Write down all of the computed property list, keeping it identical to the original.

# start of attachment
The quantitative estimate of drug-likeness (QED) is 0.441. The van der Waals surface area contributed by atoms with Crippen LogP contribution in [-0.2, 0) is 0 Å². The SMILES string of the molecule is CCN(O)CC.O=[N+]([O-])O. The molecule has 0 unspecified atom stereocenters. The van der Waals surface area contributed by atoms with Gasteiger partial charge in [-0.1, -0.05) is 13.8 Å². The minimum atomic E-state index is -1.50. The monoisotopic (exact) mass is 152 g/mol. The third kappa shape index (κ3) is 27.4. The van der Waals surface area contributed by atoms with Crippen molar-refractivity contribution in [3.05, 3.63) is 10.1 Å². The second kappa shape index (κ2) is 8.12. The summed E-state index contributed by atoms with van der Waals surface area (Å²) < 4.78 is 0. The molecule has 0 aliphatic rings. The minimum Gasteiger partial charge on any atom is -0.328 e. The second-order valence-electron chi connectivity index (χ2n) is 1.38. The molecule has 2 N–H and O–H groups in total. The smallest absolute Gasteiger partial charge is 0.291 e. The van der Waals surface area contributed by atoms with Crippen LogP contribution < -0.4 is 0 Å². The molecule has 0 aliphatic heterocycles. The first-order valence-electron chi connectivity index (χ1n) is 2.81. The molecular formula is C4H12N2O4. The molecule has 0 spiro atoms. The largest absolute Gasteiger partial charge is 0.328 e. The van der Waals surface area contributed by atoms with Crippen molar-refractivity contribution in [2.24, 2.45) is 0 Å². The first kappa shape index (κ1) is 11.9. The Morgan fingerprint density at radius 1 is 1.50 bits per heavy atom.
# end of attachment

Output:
The quantitative estimate of drug-likeness (QED) is 0.441. The van der Waals surface area contributed by atoms with Crippen LogP contribution in [-0.2, 0) is 0 Å². The SMILES string of the molecule is CCN(O)CC.O=[N+]([O-])O. The molecule has 0 unspecified atom stereocenters. The van der Waals surface area contributed by atoms with Gasteiger partial charge in [-0.1, -0.05) is 13.8 Å². The minimum atomic E-state index is -1.50. The monoisotopic (exact) mass is 152 g/mol. The third kappa shape index (κ3) is 27.4. The van der Waals surface area contributed by atoms with Crippen molar-refractivity contribution in [3.05, 3.63) is 10.1 Å². The second kappa shape index (κ2) is 8.12. The summed E-state index contributed by atoms with van der Waals surface area (Å²) < 4.78 is 0. The molecule has 0 aliphatic rings. The minimum Gasteiger partial charge on any atom is -0.328 e. The second-order valence-electron chi connectivity index (χ2n) is 1.38. The molecule has 2 N–H and O–H groups in total. The smallest absolute Gasteiger partial charge is 0.291 e. The van der Waals surface area contributed by atoms with Crippen LogP contribution < -0.4 is 0 Å². The molecule has 0 aliphatic heterocycles. The first-order valence-electron chi connectivity index (χ1n) is 2.81. The molecular formula is C4H12N2O4. The molecule has 0 spiro atoms. The largest absolute Gasteiger partial charge is 0.328 e. The van der Waals surface area contributed by atoms with Crippen molar-refractivity contribution in [2.24, 2.45) is 0 Å². The first kappa shape index (κ1) is 11.9. The Morgan fingerprint density at radius 1 is 1.50 bits per heavy atom.